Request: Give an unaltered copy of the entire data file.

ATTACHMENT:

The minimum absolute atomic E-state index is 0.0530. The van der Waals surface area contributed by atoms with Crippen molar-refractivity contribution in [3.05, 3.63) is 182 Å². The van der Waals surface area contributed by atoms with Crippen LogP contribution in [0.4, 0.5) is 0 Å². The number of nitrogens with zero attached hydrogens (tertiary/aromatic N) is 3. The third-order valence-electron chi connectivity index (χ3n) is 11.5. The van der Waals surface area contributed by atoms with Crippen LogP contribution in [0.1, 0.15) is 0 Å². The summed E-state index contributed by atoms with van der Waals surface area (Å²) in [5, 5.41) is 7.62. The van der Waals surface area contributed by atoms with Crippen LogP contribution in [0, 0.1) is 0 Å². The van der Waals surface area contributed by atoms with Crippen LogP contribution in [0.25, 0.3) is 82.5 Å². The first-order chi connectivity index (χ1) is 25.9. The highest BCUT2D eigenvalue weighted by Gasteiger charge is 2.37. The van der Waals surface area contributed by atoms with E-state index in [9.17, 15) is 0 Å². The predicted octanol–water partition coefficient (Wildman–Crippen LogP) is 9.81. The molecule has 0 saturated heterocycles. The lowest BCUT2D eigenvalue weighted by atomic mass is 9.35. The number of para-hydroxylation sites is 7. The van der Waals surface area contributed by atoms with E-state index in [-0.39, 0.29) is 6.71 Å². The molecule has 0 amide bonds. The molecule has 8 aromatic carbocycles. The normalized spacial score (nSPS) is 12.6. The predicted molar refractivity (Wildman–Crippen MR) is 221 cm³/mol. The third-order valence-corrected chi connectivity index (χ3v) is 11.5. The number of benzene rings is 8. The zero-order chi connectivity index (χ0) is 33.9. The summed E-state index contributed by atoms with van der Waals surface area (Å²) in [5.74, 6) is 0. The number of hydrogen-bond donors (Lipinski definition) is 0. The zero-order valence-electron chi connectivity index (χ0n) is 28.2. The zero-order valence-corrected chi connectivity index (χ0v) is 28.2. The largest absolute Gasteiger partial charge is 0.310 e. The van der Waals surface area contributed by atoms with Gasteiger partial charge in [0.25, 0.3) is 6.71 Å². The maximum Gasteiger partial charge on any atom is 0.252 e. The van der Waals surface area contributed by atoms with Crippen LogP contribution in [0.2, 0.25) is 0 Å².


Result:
The minimum absolute atomic E-state index is 0.0530. The van der Waals surface area contributed by atoms with Crippen molar-refractivity contribution in [3.05, 3.63) is 182 Å². The van der Waals surface area contributed by atoms with Crippen LogP contribution in [0.4, 0.5) is 0 Å². The number of nitrogens with zero attached hydrogens (tertiary/aromatic N) is 3. The third-order valence-electron chi connectivity index (χ3n) is 11.5. The van der Waals surface area contributed by atoms with Crippen LogP contribution in [0.1, 0.15) is 0 Å². The summed E-state index contributed by atoms with van der Waals surface area (Å²) in [5, 5.41) is 7.62. The van der Waals surface area contributed by atoms with Crippen LogP contribution in [0, 0.1) is 0 Å². The van der Waals surface area contributed by atoms with Crippen LogP contribution in [0.25, 0.3) is 82.5 Å². The first-order chi connectivity index (χ1) is 25.9. The highest BCUT2D eigenvalue weighted by Gasteiger charge is 2.37. The van der Waals surface area contributed by atoms with E-state index in [9.17, 15) is 0 Å². The predicted octanol–water partition coefficient (Wildman–Crippen LogP) is 9.81. The molecule has 0 saturated heterocycles. The lowest BCUT2D eigenvalue weighted by atomic mass is 9.35. The number of para-hydroxylation sites is 7. The van der Waals surface area contributed by atoms with E-state index in [-0.39, 0.29) is 6.71 Å². The molecule has 0 amide bonds. The molecule has 8 aromatic carbocycles. The normalized spacial score (nSPS) is 12.6. The predicted molar refractivity (Wildman–Crippen MR) is 221 cm³/mol. The third-order valence-corrected chi connectivity index (χ3v) is 11.5. The number of benzene rings is 8. The zero-order chi connectivity index (χ0) is 33.9. The summed E-state index contributed by atoms with van der Waals surface area (Å²) in [5.74, 6) is 0. The number of hydrogen-bond donors (Lipinski definition) is 0. The zero-order valence-electron chi connectivity index (χ0n) is 28.2. The zero-order valence-corrected chi connectivity index (χ0v) is 28.2. The largest absolute Gasteiger partial charge is 0.310 e. The van der Waals surface area contributed by atoms with Gasteiger partial charge in [0.25, 0.3) is 6.71 Å². The maximum Gasteiger partial charge on any atom is 0.252 e. The van der Waals surface area contributed by atoms with Crippen LogP contribution in [0.2, 0.25) is 0 Å².